James Moore: A bank tale stranger than fiction, but we need the truth now

This affair has briefly eclipsed the eurozone crisis, but the latter hasn’t gone away

Outlook For a bank of the size and stature of Barclays to conduct itself in the manner of a bad plot from Dallas is really quite astonishing. Yet that is exactly what has been happening.

After a brief attempt to tough it out following fines totalling £290m as a result of its traders' attempts to manipulate Libor interest rates, Barclays chairman Marcus Agius resigned, saying that the buck "stops with me" when in fact it should have stopped with Bob Diamond, chief executive, and his first lieutenant Jerry del Missier.

Mr Diamond and Mr del Missier were the men who built Barclays Capital, now Barclays Investment Bank, into a top-tier example of the breed. They were also the men who presided over a culture that allowed traders to feel they could attempt play fast and loose with Libor regardless of the consequences to the bank's clients.

So, finally, Messrs Diamond and del Missier did the right thing and resigned yesterday. But the circumstances behind those resignations remain anything but clear and the intrigue surrounding the affair gets thicker by the hour.

What we do know is that, having attempted to make their views plain about what Barclays needed to do at the Bank of England's press conference accompanying its financial stability report last week, Lord Turner, the chairman of the Financial Services Authority, and Sir Mervyn King, governor of the Bank of England, were ignored.

Apparently it was only following several calls from Sir Mervyn and Lord Turner that the men who should have gone in the first place agreed to walk the plank following a 48-hour timespan in which even someone like John Grisham might have felt there were too many twists and turns for a credible work of fiction.

And still the twists kept coming. Mr Agius, in his first press conference as Barclays new full-time executive chairman, his resignation date seemingly put back indefinitely, flatly denied that Mr Diamond or Mr del Missier had acted as a result of any pressure from the regulatory authorities — or from himself or his fellow board members. Instead, he said, they had both independently arrived at the same conclusion.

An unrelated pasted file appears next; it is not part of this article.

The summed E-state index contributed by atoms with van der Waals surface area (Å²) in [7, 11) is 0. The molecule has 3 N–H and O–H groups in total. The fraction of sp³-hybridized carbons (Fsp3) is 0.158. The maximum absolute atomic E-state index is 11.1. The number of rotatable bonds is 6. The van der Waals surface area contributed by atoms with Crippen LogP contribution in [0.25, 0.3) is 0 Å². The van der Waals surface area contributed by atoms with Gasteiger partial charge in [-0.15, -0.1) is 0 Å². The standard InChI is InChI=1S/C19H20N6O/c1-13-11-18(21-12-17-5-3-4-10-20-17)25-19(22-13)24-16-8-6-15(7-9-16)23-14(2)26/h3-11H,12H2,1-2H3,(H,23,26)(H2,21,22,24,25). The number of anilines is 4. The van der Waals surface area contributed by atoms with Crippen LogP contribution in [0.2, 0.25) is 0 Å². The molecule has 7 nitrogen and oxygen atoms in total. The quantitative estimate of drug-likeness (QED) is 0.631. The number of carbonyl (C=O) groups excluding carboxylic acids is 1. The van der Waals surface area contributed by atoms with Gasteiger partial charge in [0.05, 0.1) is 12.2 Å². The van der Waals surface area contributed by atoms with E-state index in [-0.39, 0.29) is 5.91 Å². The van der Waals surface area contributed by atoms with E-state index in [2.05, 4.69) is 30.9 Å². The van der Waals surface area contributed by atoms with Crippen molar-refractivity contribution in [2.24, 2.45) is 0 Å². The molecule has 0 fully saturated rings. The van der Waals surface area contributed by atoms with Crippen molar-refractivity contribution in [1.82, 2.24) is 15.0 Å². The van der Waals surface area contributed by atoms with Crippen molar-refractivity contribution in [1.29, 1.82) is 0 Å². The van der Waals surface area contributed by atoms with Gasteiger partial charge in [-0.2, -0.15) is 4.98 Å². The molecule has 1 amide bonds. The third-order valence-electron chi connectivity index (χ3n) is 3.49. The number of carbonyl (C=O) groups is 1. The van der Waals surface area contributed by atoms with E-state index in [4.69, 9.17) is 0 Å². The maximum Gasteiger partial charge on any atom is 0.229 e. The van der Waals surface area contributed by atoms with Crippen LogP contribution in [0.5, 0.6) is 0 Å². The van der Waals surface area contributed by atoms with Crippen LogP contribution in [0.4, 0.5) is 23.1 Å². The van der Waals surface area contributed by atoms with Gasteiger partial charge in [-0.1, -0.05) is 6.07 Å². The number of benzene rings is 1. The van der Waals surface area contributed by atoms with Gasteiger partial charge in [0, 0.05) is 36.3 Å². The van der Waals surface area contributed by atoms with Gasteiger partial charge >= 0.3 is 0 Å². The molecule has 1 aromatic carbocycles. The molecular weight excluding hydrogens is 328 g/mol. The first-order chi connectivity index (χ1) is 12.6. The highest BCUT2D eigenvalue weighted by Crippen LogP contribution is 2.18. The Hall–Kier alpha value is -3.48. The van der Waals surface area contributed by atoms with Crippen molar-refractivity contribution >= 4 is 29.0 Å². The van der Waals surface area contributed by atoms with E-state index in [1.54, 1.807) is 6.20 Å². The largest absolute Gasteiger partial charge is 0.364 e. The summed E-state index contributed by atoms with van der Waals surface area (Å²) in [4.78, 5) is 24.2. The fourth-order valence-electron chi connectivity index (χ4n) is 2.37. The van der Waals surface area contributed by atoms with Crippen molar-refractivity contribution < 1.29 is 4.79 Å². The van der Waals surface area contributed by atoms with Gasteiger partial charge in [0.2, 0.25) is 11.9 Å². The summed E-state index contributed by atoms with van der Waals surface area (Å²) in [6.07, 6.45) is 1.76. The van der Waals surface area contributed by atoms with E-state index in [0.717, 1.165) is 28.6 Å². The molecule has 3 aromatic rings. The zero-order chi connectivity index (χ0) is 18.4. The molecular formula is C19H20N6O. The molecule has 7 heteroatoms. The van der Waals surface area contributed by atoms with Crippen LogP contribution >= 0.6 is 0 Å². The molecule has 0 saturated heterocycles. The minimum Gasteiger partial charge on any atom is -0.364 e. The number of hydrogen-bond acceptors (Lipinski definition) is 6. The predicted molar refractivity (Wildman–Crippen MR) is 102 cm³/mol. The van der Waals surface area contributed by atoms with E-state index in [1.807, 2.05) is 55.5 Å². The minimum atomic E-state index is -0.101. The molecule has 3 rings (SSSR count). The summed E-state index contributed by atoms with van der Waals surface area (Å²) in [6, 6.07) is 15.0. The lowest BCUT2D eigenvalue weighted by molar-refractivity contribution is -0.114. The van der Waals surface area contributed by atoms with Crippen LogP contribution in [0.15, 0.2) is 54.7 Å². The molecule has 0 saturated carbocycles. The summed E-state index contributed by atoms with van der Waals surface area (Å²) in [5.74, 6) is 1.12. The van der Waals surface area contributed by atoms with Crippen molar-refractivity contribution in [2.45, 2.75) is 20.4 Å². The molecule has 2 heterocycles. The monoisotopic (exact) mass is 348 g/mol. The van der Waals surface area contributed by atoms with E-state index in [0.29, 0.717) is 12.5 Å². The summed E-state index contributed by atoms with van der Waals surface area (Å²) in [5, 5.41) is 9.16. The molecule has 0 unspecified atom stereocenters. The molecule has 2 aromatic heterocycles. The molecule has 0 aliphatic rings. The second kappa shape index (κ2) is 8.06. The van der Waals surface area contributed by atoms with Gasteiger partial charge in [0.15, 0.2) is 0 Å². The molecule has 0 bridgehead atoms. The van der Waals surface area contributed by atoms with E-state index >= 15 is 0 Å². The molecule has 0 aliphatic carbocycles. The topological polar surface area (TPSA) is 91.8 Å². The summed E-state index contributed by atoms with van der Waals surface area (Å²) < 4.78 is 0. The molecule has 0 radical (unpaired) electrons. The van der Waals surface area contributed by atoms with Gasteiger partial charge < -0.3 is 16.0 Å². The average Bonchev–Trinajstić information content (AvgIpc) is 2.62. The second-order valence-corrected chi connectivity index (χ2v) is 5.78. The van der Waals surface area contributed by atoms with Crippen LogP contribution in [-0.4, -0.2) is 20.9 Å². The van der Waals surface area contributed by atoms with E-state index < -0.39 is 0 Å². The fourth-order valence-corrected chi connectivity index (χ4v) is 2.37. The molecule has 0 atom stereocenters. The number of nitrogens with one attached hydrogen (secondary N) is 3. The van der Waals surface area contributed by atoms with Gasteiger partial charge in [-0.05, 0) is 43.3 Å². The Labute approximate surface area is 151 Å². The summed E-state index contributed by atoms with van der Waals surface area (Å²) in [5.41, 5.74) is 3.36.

As if that weren't enough, prior to the call, Barclays released a detailed submission before what looks set to be an explosive hearing at the Treasury Select Committee today. It is pure dynamite.

It explains that Mr del Missier concluded from the note of a conversation between Mr Diamond and Paul Tucker, deputy governor of the Bank of England, that an instruction had been passed down to Barclays to ensure that its submissions for the calculation of Libor, based on what banks pay to borrow from each other, were lower than it was actually paying. That the Bank had told it to cook the books.

It isn't hard to see why given that Mr Diamond quoted Mr Tucker as saying that senior figures in Whitehall and Westminster were very concerned about Barclays submitting high figures for what it was having to pay to borrow.

And that Barclays "didn't always need to be" at the top, which could have created the impression in the market that the bank had a problem.

If the note is an accurate record of the call, and there is no reason for believing that it is not, it is rather easy to see how it could be interpreted in the way Mr del Missier did. If not as an instruction, then certainly a very strong hint.

Mr Tucker appears to have some serious questions to answer at the very least, although Barclays itself contradicts this impression by saying that Mr Diamond didn't see it that way. The note certainly doesn't exonerate Mr Diamond or, for that matter, Mr del Missier. Those emails published by the regulators speak of a deep-seated problem with the culture at the bank. In Barclays, Britain has its own version of Goldman Sachs, and it isn't a pretty sight.

Alll the same, there are now two very different narratives about how at least part of the Libor scandal came to be, and how Mr Diamond and Mr del Missier paid for it.

That being the case, the Bank of England and perhaps the Financial Services Authority may very quickly be in receipt of some fallout of their own — especially if similar notes emerge when other banks are brought to book for their role in this shabby episode.

Is it worth, now, pointing out the backdrop to this astonishing affair. It has briefly eclipsed the Eurozone crisis, but that the latter hasn't gone away. If only.

Set against that, we have a systemically important global bank whose board appears to be out of touch at best, and at worst eyeless in Gaza.

Arguably even more dangerous, it appears that effective communication, and perhaps the relationship, between Barclays and its regulators has broken down. The blame for that cannot entirely be placed at Barclays' door. For such a situation to occur, there is usually fault on both sides.

As such, the strange conversation between Mr Diamond and Mr Tucker about Libor, and the way it was misinterpreted and disseminated around Barclays, could be a metaphor for a much wider problem.

If the two sides are speaking to each other, it isn't entirely clear that they are speaking in a language that both understand. That situation has to be addressed as a matter of priority.

In the meantime, Mr Diamond will bow out in public at the hearing, with scant motivation now to spare the Bank of England's blushes.

The truth of the matter needs to come out, so MPs have to resist the temptation for grandstanding. Now is not the time to beat up Bob. Now is the time for answers.

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